Mayor de Blasio, jarred from his lethargy into visiting Rikers Island Sept. 27 by a scathing letter from the Federal monitor questioning whether his administration had the competence to make needed changes in the jail system, clearly wasn't going to pretend to care about either the officers who work for him or the inmates.
 
He spent roughly 90 minutes at Rikers, then told reporters who were barred from coming inside with him that he spoke to both medical personnel and uniformed staff but not Correction Officers—whose colleagues he had repeatedly accused of dereliction of duty at their expense—or the detainees who have also had to endure deteriorating conditions.
 
Asked the following morning during his daily briefing why he hadn't reached out to line officers, the Mayor responded that there was nothing he could have learned by doing so.
 
"I don't need to be reminded of something I already know," he explained. "Those are horrible problems that have existed for years."
 
One obvious question was, if Mr. de Blasio was that well-informed, why hadn't he done anything about those "horrible problems" during his first 93 months in office?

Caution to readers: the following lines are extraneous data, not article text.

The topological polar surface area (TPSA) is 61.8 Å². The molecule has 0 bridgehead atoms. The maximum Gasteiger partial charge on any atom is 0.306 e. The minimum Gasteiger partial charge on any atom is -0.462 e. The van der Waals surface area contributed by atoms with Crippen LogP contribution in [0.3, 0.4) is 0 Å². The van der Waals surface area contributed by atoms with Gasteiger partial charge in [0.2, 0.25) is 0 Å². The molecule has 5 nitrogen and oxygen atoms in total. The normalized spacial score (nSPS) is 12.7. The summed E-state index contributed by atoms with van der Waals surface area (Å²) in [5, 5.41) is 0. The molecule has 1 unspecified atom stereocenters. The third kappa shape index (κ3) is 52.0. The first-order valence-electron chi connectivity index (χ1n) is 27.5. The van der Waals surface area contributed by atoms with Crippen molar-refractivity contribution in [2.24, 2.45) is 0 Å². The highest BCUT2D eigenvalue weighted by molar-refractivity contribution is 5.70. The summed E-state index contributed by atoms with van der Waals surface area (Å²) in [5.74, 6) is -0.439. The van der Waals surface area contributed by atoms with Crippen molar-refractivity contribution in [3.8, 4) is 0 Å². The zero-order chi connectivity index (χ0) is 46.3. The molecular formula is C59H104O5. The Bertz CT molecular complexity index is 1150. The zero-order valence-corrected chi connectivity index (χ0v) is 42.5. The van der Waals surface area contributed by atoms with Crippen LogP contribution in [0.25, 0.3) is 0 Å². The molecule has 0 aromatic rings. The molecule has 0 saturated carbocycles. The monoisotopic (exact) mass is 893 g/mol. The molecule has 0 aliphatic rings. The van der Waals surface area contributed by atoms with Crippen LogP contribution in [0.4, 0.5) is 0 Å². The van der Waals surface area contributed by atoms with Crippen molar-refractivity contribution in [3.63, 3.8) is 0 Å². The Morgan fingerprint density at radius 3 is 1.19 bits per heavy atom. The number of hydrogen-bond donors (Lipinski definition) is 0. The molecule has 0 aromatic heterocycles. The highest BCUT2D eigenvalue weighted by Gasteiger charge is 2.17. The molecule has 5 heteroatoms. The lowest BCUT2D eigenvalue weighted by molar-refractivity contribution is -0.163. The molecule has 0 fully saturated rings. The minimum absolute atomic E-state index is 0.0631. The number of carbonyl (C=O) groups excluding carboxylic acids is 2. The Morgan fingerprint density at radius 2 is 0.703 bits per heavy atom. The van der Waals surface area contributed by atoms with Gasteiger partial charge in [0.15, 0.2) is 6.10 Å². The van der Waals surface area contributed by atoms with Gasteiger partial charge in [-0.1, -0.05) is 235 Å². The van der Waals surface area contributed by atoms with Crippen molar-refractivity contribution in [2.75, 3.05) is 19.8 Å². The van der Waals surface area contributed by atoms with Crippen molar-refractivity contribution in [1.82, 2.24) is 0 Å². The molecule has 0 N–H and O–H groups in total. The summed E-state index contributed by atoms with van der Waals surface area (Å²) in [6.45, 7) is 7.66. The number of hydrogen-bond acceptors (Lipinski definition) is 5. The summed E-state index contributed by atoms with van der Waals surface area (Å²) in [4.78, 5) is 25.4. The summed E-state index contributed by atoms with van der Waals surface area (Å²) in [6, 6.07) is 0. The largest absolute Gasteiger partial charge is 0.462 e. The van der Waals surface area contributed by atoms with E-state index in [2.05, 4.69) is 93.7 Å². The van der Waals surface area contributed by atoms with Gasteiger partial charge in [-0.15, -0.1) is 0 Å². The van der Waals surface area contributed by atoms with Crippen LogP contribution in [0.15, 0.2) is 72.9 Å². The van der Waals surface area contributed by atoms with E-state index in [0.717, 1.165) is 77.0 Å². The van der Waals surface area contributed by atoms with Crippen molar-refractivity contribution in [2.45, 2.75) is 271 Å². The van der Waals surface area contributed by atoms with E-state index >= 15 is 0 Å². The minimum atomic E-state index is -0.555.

Another was, had it occurred to him that maybe the officers, whose morale was already low before he questioned their collective work ethic and accused their union of either fueling or condoning an unofficial sick-out (isn't it amazing that someone who knows as much about Rikers as the Mayor professes couldn't decide which charge the union was guilty of?), might have appreciated his acknowledging their existence?
 
Perhaps officers already know how indifferent he is, based on his vowing 18 months ago to end the "dumb managerial mistake" of assigning triple shifts, but since then offering nothing more than lip service as some of those extended tours bled into quadruple shifts.
 
Nonetheless, Correction Captains Association President Pat Ferraiuolo told us Oct. 1, "They could've used just a nice 'thataboy' after working under the conditions they have. Just to reach out and shake a Correction Officer's hand and say thank you for the hard work."
 
The only consolation, he said, was that the stunning lack of empathy coming from City Hall might be ending when Mr. de Blasio leaves office Jan. 1.
 
Speaking of a visit earlier in the month from the man most likely to succeed him, Mr. Ferraiuolo said, "When Eric Adams came to Rikers, he sat and spoke with both officers and inmates for a while. That, I think, was a good indication of things to come."

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